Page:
Date of Award

Fall 2021

Document Type

Open Access Dissertation

Department

Educational Studies

First Advisor

Gloria Boutte

Abstract

This study captured the lived experiences of three African American, female classroom teachers who left the profession within three years of beginning their careers. The main goal that led this research was to center the perspectives of African American women in the conversation about teacher retention, turnover, and attrition percentages that plague the field of education. The primary questions that guided this study were: (1) “What can be learned from the life stories of former African American female teachers who left the teaching profession from South Carolina public classrooms during their induction years?”, (2) “What do their life stories reveal about the role of gender and race in their educational histories and their experiences in the teaching profession?”, and (3) “What motivators do former African American female teacher participants identify in their decision to leave the classroom within their first five years?”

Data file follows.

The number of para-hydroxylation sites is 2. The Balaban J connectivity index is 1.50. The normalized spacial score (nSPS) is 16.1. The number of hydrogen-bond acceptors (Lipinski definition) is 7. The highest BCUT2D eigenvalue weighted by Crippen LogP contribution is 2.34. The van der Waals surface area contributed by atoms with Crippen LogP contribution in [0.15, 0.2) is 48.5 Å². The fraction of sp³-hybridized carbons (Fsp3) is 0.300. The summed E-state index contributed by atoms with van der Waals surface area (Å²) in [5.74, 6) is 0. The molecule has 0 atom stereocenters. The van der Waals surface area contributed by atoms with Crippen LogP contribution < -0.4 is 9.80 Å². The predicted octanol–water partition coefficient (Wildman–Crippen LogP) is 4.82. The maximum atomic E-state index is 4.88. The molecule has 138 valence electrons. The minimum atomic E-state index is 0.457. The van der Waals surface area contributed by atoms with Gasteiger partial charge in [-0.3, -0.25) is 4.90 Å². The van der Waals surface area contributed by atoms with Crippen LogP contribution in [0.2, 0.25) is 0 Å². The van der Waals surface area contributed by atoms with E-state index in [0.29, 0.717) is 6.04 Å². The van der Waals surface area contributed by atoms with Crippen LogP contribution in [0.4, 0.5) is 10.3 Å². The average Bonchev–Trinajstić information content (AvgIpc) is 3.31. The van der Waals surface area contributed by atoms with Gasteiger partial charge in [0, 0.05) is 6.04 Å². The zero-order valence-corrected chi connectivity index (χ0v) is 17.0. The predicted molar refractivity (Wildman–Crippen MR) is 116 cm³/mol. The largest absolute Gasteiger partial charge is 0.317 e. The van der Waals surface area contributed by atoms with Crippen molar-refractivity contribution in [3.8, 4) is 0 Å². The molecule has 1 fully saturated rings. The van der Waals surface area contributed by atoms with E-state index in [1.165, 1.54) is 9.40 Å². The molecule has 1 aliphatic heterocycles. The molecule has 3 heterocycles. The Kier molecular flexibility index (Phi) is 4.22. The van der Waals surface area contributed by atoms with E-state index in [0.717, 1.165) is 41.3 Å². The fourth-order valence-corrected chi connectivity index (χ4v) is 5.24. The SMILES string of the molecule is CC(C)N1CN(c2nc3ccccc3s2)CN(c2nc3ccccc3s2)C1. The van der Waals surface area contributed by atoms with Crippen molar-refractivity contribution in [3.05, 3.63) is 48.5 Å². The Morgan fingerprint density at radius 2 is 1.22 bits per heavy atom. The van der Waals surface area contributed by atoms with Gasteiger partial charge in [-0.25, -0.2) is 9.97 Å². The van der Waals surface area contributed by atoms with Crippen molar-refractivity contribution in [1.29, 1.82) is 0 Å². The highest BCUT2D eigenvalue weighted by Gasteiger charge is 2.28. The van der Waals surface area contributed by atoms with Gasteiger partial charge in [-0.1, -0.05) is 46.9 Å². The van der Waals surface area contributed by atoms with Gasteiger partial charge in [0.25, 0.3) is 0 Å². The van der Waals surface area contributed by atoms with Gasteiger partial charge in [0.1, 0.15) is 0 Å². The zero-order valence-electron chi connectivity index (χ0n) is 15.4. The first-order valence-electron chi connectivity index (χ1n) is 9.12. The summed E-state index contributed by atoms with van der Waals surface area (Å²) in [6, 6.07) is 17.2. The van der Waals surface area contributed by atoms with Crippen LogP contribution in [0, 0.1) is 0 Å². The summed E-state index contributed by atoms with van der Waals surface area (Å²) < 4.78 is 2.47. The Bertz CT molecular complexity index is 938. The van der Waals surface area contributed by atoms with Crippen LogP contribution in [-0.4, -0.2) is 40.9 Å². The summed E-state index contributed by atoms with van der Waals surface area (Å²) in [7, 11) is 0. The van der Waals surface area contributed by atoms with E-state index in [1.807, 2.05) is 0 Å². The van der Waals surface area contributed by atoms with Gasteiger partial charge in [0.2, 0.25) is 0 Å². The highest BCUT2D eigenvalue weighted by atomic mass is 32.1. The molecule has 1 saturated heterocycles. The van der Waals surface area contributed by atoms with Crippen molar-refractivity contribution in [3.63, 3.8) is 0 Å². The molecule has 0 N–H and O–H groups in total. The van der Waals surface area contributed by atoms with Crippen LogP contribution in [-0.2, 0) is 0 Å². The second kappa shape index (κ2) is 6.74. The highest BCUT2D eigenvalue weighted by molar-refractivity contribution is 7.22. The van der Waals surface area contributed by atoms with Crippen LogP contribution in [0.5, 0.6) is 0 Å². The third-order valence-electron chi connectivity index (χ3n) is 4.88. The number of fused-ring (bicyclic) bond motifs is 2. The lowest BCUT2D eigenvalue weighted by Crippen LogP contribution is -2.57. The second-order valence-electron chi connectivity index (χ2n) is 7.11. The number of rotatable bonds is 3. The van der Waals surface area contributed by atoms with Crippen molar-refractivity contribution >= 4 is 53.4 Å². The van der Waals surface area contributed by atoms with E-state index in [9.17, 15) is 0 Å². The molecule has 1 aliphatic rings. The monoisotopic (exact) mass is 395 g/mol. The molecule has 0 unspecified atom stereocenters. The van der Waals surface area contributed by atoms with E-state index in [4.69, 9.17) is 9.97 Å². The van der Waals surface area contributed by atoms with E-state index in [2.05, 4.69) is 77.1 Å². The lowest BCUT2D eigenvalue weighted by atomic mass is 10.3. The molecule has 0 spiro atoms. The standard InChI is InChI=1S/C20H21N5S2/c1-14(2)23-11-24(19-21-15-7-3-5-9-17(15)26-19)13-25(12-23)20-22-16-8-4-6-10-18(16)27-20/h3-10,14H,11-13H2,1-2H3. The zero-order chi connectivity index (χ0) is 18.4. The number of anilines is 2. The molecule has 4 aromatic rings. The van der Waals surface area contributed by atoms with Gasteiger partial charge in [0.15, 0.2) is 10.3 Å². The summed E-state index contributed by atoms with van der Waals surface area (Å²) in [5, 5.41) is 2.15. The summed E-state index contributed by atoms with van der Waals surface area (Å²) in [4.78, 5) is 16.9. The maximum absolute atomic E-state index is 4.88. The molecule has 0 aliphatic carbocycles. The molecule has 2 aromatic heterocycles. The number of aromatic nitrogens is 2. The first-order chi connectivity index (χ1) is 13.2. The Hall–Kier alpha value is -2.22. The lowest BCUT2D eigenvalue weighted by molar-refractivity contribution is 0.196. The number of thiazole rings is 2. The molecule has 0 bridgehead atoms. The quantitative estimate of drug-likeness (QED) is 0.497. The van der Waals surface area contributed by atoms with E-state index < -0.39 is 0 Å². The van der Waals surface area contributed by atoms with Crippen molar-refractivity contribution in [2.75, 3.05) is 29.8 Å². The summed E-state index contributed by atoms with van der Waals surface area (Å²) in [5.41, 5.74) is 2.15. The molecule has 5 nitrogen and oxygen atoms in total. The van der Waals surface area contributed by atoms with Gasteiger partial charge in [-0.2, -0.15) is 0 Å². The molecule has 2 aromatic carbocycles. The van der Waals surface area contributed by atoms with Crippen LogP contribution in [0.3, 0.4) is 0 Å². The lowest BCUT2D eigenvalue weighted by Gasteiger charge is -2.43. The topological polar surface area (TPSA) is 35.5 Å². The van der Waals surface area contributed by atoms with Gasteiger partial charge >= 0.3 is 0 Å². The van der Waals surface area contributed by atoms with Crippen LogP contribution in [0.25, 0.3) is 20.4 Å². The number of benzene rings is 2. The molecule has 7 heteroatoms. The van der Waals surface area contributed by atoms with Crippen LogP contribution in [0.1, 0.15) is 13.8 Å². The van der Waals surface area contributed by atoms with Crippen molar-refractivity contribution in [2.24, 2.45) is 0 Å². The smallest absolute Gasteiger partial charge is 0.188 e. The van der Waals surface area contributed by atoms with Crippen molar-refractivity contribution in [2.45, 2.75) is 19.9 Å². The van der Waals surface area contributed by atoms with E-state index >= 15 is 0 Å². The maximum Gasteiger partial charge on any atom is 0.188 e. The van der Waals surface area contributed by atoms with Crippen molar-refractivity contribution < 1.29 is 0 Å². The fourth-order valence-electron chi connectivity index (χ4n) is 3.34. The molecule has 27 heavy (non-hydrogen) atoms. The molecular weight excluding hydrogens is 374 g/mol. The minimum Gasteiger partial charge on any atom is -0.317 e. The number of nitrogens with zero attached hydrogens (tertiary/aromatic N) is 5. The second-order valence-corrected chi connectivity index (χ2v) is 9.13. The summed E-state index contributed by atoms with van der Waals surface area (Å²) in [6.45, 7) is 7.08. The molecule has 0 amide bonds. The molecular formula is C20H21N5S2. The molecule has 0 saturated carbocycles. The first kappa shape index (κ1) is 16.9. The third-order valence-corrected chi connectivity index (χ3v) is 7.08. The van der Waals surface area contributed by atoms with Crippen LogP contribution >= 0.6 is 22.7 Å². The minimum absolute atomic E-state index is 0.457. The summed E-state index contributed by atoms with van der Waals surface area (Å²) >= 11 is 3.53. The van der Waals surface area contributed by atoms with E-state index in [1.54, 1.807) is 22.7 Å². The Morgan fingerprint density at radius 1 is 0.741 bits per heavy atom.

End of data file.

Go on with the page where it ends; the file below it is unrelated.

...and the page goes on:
Data sources for this study included in-depth individual interviews. Data representation and analysis was informed by a life story approach which is commonly used in studies pertaining to educational phenomena (Tagg, 1985). The researcher created three personal-professional narratives of each participant, highlighting commonalities of experience, contrast of experience, and connections to extant literature.

Results from this study may be useful for informing: (1) teacher preparation in colleges of education; (2) recruitment and retention efforts for African American female teachers; and (3) support and teacher autonomy from school and district administration and leaders.

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